In one case, Heaviside derived the transmission line “telegraphers” equation directly from Maxwell’s theory. William Thomson (Lord Kelvin) had successfully analyzed undersea cables based on the diffusion equation, i.e., just resistance and capacitance, but no inductance. In this case, a pulse effectively diffuses into the cable and Thomson’s model provided reasonable results for most undersea cables but failed miserably for overhead lines. When Heaviside derived the full telegrapher’s equation, he determined that if the ratio of L/R is equal to C/G, distortion (i.e., pulse spreading) could be eliminated. Since G is very small, thanks to gutta percha, decreasing R to the required value would be prohibitively expensive. So, the solution to addressing distortion was simply increase L. However, his work is effectively suppressed over a long period by Preece, who was vehement that the inductance of a transmission line is zero and increasing it would only lead to disaster. As a “practical man,” he could not be convinced otherwise by these silly mathematicians. Later engineers in the United States successfully make, apply and patent the same discovery, to which Heaviside received no credit.
In the summer of 1884, Heaviside starts working on energy flow in the electromagnetic field. The derivation is complicated, but the result is simple: S=ExH. Heaviside, being reclusive and not well connected with the rest of the scientific community, is later only a little disappointed to find that Prof. Poynting of the new Mason College of Science in Birmingham had published the same result a few months earlier.
As an example of energy flow, take the field around a straight copper wire at DC. ExH points radially into the wire. Energy does not flow along the wire as had been thought. It flows from the field surrounding the wire and dissipates as heat as it enters the wire. This is the big clue. In sharp contrast to action at a distance, where energy is viewed as flowing along the wire with the current like water in a pipe, Maxwell’s equations suggest that energy is in the field and flows from the field into the resistance of the conductor.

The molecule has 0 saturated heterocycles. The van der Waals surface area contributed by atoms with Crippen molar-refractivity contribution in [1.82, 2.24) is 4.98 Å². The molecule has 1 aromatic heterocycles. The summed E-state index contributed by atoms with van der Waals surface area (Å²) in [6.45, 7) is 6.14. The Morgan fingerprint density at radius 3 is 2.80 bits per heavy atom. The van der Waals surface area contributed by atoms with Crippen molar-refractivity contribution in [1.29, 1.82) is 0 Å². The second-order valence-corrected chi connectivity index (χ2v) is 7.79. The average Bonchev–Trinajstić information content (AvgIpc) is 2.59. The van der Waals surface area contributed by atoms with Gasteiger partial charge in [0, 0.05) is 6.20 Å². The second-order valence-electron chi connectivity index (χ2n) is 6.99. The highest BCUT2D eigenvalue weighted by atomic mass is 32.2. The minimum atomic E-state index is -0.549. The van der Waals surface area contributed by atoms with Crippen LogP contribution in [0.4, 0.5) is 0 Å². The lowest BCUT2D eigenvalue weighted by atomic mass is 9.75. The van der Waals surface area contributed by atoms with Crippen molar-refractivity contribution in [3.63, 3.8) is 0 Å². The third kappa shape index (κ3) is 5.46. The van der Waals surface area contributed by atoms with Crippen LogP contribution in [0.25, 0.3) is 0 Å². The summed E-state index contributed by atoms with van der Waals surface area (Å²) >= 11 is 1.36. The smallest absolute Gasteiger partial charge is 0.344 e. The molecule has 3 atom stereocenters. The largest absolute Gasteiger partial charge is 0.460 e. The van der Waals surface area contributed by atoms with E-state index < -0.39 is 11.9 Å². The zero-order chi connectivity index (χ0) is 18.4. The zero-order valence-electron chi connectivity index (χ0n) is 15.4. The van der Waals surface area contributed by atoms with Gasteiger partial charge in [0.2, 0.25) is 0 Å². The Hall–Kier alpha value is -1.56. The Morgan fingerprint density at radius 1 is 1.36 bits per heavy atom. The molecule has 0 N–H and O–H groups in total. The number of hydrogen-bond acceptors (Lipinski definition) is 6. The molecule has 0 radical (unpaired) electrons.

In fact, the Maxwellian view at this time is that charge and current are not physical. Rather they are changes in the stresses and strains of the ether. The conductor of the wire relieves the stress of the field and dissipates the energy as heat. This view fades with the advent of a new concept a few years later, the electron. As for the modern view, electromagnetic energy is calculated in terms of either the field or the current. It’s hard to say precisely “where” it is.
Heaviside went further than Poynting. As Heaviside was working with his energy concept, he came upon a new form for Maxwell’s equations, the “duplex” form, the four equations with which we are familiar today. These differential curl equations involve E, H, D and B. The potentials are gleefully “murdered” according to Heaviside. “I never made any progress until I threw all the potentials overboard,” he later wrote to FitzGerald. With the duplex form, the symmetries in Maxwell’s equations are beautifully seen, but something was missing. Heaviside adds the fictitious magnetic current to complete the symmetry.
If Heaviside modified Maxwell’s equations to this degree, why don’t we call them Heaviside’s equations? Heaviside answered this question in the preface to Vol. 1 of his three-volume, lifetime culminating work, Electromagnetic Theory, stating that if we have good reason, “to believe that he [Maxwell] would have admitted the necessity of change when pointed out to him, then I think the resulting modified theory may well be called Maxwell’s.”
In 1888, Lodge is requested to give two lectures on lightning protection and he conducts experiments by discharging condensers in the vicinity of models of various structures. The lectures stimulate major controversy with Preece as Lodge’s results contradict standard practice. But all that is minor. In the course of his experiments, Lodge notices arcs being induced in nearby circuits. In one experiment, he sees an arc at the end of two parallel wires. In the dark, he can even see a distinct standing wave glowing in the air around the wires. Lodge has generated and detected electromagnetic waves. The British Association is meeting in Bath in September. In July, Lodge plans to report his astounding results at that meeting, right after he returns from vacation in the Alps. On the train out of Liverpool, he picks up the July issue of Annalen der Physik. He immediately notices an article, “Ueber elektrodynamische Wellen in Luftraume und deren Reflexion” (“On Electromagnetic Waves in Air and Their Reflection”).